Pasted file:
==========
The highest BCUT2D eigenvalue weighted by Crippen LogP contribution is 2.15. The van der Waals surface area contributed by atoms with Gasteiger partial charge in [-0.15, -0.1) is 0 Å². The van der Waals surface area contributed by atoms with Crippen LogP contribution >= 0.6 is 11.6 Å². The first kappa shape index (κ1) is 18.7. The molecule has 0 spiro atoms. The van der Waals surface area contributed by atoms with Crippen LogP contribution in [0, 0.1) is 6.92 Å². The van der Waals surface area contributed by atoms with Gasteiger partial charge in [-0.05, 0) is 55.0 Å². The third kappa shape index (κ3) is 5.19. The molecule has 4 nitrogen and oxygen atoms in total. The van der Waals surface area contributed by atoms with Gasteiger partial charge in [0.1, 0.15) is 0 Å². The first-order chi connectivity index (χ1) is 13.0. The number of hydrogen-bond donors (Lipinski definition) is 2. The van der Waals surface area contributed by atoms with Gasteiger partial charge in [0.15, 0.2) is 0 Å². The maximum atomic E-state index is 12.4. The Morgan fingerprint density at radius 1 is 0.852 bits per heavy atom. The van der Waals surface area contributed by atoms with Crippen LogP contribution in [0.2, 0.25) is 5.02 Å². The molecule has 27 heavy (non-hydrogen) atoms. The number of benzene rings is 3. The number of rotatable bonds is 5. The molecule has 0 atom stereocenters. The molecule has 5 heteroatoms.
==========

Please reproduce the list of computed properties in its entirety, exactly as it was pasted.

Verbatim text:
The highest BCUT2D eigenvalue weighted by Crippen LogP contribution is 2.15. The van der Waals surface area contributed by atoms with Gasteiger partial charge in [-0.15, -0.1) is 0 Å². The van der Waals surface area contributed by atoms with Crippen LogP contribution >= 0.6 is 11.6 Å². The first kappa shape index (κ1) is 18.7. The molecule has 0 spiro atoms. The van der Waals surface area contributed by atoms with Crippen LogP contribution in [0, 0.1) is 6.92 Å². The van der Waals surface area contributed by atoms with Gasteiger partial charge in [-0.05, 0) is 55.0 Å². The third kappa shape index (κ3) is 5.19. The molecule has 4 nitrogen and oxygen atoms in total. The van der Waals surface area contributed by atoms with Gasteiger partial charge in [0.1, 0.15) is 0 Å². The first-order chi connectivity index (χ1) is 13.0. The number of hydrogen-bond donors (Lipinski definition) is 2. The van der Waals surface area contributed by atoms with Gasteiger partial charge in [0.15, 0.2) is 0 Å². The maximum atomic E-state index is 12.4. The Morgan fingerprint density at radius 1 is 0.852 bits per heavy atom. The van der Waals surface area contributed by atoms with Crippen LogP contribution in [0.2, 0.25) is 5.02 Å². The molecule has 27 heavy (non-hydrogen) atoms. The number of benzene rings is 3. The number of rotatable bonds is 5. The molecule has 0 atom stereocenters. The molecule has 5 heteroatoms.